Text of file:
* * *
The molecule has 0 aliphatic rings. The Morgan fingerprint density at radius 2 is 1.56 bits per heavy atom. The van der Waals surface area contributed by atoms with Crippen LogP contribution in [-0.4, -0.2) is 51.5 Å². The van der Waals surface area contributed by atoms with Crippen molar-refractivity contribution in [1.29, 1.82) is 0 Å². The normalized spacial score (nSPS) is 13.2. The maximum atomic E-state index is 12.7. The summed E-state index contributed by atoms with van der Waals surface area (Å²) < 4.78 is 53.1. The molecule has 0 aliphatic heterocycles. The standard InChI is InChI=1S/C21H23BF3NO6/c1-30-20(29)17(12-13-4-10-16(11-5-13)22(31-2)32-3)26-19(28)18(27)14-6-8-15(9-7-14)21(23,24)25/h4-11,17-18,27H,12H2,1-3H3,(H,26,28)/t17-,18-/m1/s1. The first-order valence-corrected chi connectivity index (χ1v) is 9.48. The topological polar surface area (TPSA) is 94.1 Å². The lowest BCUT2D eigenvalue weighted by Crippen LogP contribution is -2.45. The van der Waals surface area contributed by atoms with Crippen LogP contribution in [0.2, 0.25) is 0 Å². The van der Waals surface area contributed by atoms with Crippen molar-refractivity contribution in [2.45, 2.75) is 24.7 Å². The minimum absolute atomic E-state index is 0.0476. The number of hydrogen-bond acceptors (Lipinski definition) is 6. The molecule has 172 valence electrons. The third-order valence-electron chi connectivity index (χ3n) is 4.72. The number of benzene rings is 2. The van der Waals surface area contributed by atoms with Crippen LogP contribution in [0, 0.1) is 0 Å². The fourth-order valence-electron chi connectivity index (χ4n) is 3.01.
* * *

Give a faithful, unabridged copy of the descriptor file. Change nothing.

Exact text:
The molecule has 0 aliphatic rings. The Morgan fingerprint density at radius 2 is 1.56 bits per heavy atom. The van der Waals surface area contributed by atoms with Crippen LogP contribution in [-0.4, -0.2) is 51.5 Å². The van der Waals surface area contributed by atoms with Crippen molar-refractivity contribution in [1.29, 1.82) is 0 Å². The normalized spacial score (nSPS) is 13.2. The maximum atomic E-state index is 12.7. The summed E-state index contributed by atoms with van der Waals surface area (Å²) < 4.78 is 53.1. The molecule has 0 aliphatic heterocycles. The standard InChI is InChI=1S/C21H23BF3NO6/c1-30-20(29)17(12-13-4-10-16(11-5-13)22(31-2)32-3)26-19(28)18(27)14-6-8-15(9-7-14)21(23,24)25/h4-11,17-18,27H,12H2,1-3H3,(H,26,28)/t17-,18-/m1/s1. The first-order valence-corrected chi connectivity index (χ1v) is 9.48. The topological polar surface area (TPSA) is 94.1 Å². The lowest BCUT2D eigenvalue weighted by Crippen LogP contribution is -2.45. The van der Waals surface area contributed by atoms with Crippen LogP contribution in [0.2, 0.25) is 0 Å². The van der Waals surface area contributed by atoms with Crippen molar-refractivity contribution in [2.45, 2.75) is 24.7 Å². The minimum absolute atomic E-state index is 0.0476. The number of hydrogen-bond acceptors (Lipinski definition) is 6. The molecule has 172 valence electrons. The third-order valence-electron chi connectivity index (χ3n) is 4.72. The number of benzene rings is 2. The van der Waals surface area contributed by atoms with Crippen LogP contribution in [0, 0.1) is 0 Å². The fourth-order valence-electron chi connectivity index (χ4n) is 3.01.